When I discovered this morning that we have no bus service to our public school, I wrote this nasty missive to the New Rochelle school superintendent. Who's with me? Who wants to march on City Hall and throw turnips at anyone who happens to hove into view?
Yes, yes, we own a car. But that isn't the point. My real question: WHAT WILL THE PEOPLE IN MY NEIGHBORHOOD WHO STEAL ALL THE SHOPPING CARTS DO? Try telling me THEY have cars. Eh?! (Maybe the carts could be used for transporting the wee nippers to school. I can see it now...a wagon train of carts, all rolling south...to the sea, toward education, toward the future. Glory! Plus, plenty of room for backpacks and snacks and a sleeping infant sibling, too.)
Dear Superintendent Organisciak,
We are fairly new residents to New Rochelle and my son will be entering Trinity Elementary as a kindergartner next year. While speaking with the school secretary, I have just been informed that because we live within 1 1/2 miles of the school, there is no bus service. I find this outrageous and reprehensible, not only for myself but for the other young children in my neighborhood.
The secretary suggested that it was "the parents' role to come up with a plan" and that we could "drive or walk." Of course, now I understand the extreme traffic snarls on Pelham Avenue at school openings and closings. Driving past there around 3:30 is a nerve-wracking experience. Is this really a reasonable plan for our public elementary schools?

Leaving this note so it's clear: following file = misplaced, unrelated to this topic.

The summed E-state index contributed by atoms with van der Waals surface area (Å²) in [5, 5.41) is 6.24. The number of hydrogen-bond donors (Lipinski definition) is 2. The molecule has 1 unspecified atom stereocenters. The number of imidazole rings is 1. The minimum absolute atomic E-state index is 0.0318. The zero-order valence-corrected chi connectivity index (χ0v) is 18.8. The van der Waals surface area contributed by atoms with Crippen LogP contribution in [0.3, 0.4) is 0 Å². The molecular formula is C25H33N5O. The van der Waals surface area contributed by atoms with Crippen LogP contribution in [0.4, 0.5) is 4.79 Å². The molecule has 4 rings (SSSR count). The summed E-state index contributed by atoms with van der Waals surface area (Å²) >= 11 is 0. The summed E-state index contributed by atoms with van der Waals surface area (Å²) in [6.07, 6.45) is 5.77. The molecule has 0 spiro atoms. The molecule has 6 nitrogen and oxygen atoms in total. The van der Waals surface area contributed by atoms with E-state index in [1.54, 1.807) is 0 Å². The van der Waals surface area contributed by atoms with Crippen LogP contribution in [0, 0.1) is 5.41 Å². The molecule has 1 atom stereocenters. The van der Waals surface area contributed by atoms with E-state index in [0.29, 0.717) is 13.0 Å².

And, how do you know we even own a car? Does everyone? Is ownership of a car now a prerequisite for enrolling in public school? Do you imagine I will send my four-year-old alone on a city bus, if one even stops outside the school? Do you feel confident that my work schedule allows me to ride on those buses twice a day, back and forth?
As for walking, that's a patently ludicrous notion when I'm sure we come in just under the wire at about 1.4 miles from the school.
I would like to hear back from you as to how New Rochelle schools are "meeting our highest hopes and expectations" when even getting to the school building is an onerous burden, particularly for low-income, working parents. I can only hope that change is in the works for this situation.